Numbers appearing in square brackets (ex. ) within the transcript indicate the pagination in the original, hardcopy version of the oral history interview..
The Papers of Harry Rosenfield are in the Library's archival collection.
Opened August 1982
Oral History Interview with
FUCHS: Mr. Rosenfield, I thought we might start by you just giving a little of your background; when and where you were born, some of your education, and how you came finally to be in the Government service.
ROSENFIELD: I was born in the City of New York in 1911, August 17. My parents were immigrants. Both of them came from Russia or Poland. I had a brother, who has since passed away, and I still have a sister. I went to the College of the City of New York; was graduated with a B.A. from there. Then went to Columbia Law School, developed a LL.B. there; then subsequently won a JSD, a doctorate of law of the science of jurisprudence, at NYU.
Let's see. The kinds of things I did in New York, workwise?
FUCHS: Any background as to how you came to the Government and your work there, is what we're primarily interested in.
ROSENFIELD: My first significant job was assistant to Fiorello LaGuardia, before he became Mayor. Before he became Mayor and after he lost his seat in the Congress, he was impartial arbitrator for the cloth sponging industry. That's the industry which pre-shrinks cloth, so that when you go out into the rain it won't shrink on you. LaGuardia had an office on middle Broadway, and he was then contemplating running for Mayor. And for awhile I was his sole and only research team, and at that time I was at Columbia Law School. I think I was second year Columbia Law School, and I was working my way through school partially through a job as librarian at The City College of New York, and I had the key to the library. So, when I'd get through with my work I'd appear down at his office and he'd give me
projects to do, and I'd work on them at night after everybody was gone, 2, 3, 4 o'clock in the morning. Then I would turn up at his office the first thing in the morning, and have his young ladies type this stuff.
I'll come back in a minute because there's an incident there that's colored my whole life that I think I ought to tell you. After that I was special counsel to the U.S. Munitions Committee in 1934. I'd come down to Washington to work on the Nye bill. We had such faith in our capacity to prevent war by ending munitions industry, and that's what I was working on. Regretfully it didn't come to pass.
Later in that same year I was legal assistant to the New York City Charter Revision Commission. From there I went to become secretary to a member of the Board of Education of New York City, a position I held for about eight years. The members of the Board of Education were nonpaid people. The member that I was secretary to was one of the most wonderful human beings I have ever known, a Dr.
Alberto C. Bonaschi. These people were not then, as I believe they are now, paid officials. They did this out of the goodness of their hearts. So for practical purposes, he made me a deputy commissioner of education of the City of New York and it was wonderful experience.
Then, owing to some illness in my family, I decided to come to Washington. Frankly, because the Army turned me down--this was in 1942 I wanted to get into war, and they turned me down because I had a bum left arm from childhood polio. So I figured I wanted to come down to Washington to do what I could in the way effort and because of the family illness I felt it necessary to change the climate. I became the principal attorney to the then Federal Security Administrator; that's the predecessor of the Secretary of HEW.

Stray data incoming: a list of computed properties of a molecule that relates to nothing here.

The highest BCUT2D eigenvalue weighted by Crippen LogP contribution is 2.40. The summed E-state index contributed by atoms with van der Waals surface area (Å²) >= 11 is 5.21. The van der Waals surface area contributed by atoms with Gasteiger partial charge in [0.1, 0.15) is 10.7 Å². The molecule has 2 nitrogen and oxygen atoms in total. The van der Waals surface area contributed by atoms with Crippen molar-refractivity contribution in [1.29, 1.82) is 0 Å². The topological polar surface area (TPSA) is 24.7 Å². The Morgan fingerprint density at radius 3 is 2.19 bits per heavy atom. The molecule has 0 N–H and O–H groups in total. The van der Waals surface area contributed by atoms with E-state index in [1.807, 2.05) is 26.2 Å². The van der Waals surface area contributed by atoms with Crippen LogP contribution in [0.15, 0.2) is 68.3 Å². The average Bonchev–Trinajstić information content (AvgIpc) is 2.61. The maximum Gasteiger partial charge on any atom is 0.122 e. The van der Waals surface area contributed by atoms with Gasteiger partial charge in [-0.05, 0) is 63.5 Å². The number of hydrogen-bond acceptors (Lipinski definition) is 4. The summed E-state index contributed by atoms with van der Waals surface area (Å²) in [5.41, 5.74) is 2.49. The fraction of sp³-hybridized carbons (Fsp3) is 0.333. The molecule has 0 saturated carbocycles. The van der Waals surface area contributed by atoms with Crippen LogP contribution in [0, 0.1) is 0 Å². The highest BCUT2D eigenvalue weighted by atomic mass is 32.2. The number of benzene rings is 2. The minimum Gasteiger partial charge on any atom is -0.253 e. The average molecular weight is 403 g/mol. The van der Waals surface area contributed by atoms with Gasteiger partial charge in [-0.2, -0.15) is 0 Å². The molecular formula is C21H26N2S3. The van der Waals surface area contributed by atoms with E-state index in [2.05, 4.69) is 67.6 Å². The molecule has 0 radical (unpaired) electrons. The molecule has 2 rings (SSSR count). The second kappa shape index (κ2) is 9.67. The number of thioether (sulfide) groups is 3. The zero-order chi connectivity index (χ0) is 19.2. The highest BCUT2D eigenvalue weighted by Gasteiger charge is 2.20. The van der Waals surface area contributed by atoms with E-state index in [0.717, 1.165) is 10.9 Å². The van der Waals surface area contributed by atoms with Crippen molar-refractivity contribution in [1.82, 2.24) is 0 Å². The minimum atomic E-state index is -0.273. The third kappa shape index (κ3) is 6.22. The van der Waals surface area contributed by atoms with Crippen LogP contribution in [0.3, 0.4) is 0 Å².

FUCHS: How did that come about?
ROSENFIELD: I talked with a dear friend of my father-in-law, Arthur S. Meyer, who talked with Lillian Poses, FSA Regional Attorney. I also talked with
a former teacher at Columbia, Walter Gelhorn, who had been a regional attorney for the Federal Security Agency, and they know my legal work. They were liars and said I was a good lawyer. So that was the way it opened up. I came down to visit Jack B. Tate, the general counsel, and Jack Tate employed me.
Before leaving New York, I went to see LaGuardia to say good-bye to him and he was furious with me, "You can't leave me."
I said, "Well, here are the circumstances."
He said, "I was just about to appoint you Assistant Director of the Bureau of the Budget and the director is going to retire in a year and you would have been director of the Bureau of the Budget."
I said, "Well, Major,"--those of us who knew him from the old days knew he liked to be called Major because he was a major in the Air Force during the war--I said, "Major, I'm sorry." And for awhile he was really miffed at me, but as you will see later, he forgave me for it.
So I became principal attorney and I worked for the then Federal Security Administrator, Paul V. McNutt.
FUCHS: This was 1940 what?
ROSENFIELD: 1942. In 1942 I came down as principal attorney. I think it was 1944 or early 1945 that I became assistant to the Federal Security Administrator.
FUCHS: McNutt was already FSA administrator, though, when you came in?
ROSENFIELD: Yes, he was. As principal attorney I was in the division headed by Arthur Delafield Smith, an excellent lawyer. A magnificent, imaginative, creative lawyer. And we were all under Jack Tate, who was really one of the ablest general counsels and nicest persons I have ever known. He later became associate dean of Yale Law School.